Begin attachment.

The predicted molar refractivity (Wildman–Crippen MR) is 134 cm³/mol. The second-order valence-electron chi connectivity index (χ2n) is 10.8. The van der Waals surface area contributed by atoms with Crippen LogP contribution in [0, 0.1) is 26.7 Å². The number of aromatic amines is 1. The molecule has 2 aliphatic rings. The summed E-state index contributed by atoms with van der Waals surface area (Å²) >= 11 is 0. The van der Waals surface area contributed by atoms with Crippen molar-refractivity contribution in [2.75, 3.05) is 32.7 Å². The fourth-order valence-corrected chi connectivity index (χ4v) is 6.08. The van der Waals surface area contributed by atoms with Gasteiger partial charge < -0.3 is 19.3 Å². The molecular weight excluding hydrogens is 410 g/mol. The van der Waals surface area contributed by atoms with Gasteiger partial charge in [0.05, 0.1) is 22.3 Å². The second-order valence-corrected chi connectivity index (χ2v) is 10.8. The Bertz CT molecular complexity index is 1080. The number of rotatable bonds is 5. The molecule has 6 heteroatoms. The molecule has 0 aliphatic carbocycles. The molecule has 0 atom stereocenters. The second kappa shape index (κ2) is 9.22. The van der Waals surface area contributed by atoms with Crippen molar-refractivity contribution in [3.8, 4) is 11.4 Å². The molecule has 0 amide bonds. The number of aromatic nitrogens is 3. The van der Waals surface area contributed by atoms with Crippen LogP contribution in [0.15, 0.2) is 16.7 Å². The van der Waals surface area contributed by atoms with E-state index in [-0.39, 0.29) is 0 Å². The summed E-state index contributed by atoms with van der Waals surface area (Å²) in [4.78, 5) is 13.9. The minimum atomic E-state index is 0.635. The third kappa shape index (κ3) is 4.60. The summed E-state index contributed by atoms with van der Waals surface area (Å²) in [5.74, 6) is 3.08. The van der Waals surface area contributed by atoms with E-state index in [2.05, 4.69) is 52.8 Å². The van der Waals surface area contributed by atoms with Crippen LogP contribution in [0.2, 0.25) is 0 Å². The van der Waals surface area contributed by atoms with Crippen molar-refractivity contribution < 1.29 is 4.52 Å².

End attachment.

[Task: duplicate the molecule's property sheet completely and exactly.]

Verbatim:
The predicted molar refractivity (Wildman–Crippen MR) is 134 cm³/mol. The second-order valence-electron chi connectivity index (χ2n) is 10.8. The van der Waals surface area contributed by atoms with Crippen LogP contribution in [0, 0.1) is 26.7 Å². The number of aromatic amines is 1. The molecule has 2 aliphatic rings. The summed E-state index contributed by atoms with van der Waals surface area (Å²) >= 11 is 0. The van der Waals surface area contributed by atoms with Crippen molar-refractivity contribution in [2.75, 3.05) is 32.7 Å². The fourth-order valence-corrected chi connectivity index (χ4v) is 6.08. The van der Waals surface area contributed by atoms with Gasteiger partial charge < -0.3 is 19.3 Å². The molecular weight excluding hydrogens is 410 g/mol. The van der Waals surface area contributed by atoms with Gasteiger partial charge in [0.05, 0.1) is 22.3 Å². The second-order valence-corrected chi connectivity index (χ2v) is 10.8. The Bertz CT molecular complexity index is 1080. The number of rotatable bonds is 5. The molecule has 6 heteroatoms. The molecule has 0 aliphatic carbocycles. The molecule has 0 atom stereocenters. The second kappa shape index (κ2) is 9.22. The van der Waals surface area contributed by atoms with Crippen molar-refractivity contribution in [3.8, 4) is 11.4 Å². The molecule has 0 amide bonds. The number of aromatic nitrogens is 3. The van der Waals surface area contributed by atoms with Crippen LogP contribution in [0.15, 0.2) is 16.7 Å². The van der Waals surface area contributed by atoms with E-state index in [-0.39, 0.29) is 0 Å². The summed E-state index contributed by atoms with van der Waals surface area (Å²) in [4.78, 5) is 13.9. The minimum atomic E-state index is 0.635. The third kappa shape index (κ3) is 4.60. The summed E-state index contributed by atoms with van der Waals surface area (Å²) in [5.74, 6) is 3.08. The van der Waals surface area contributed by atoms with E-state index in [2.05, 4.69) is 52.8 Å². The van der Waals surface area contributed by atoms with Crippen LogP contribution in [0.2, 0.25) is 0 Å². The van der Waals surface area contributed by atoms with Crippen molar-refractivity contribution < 1.29 is 4.52 Å².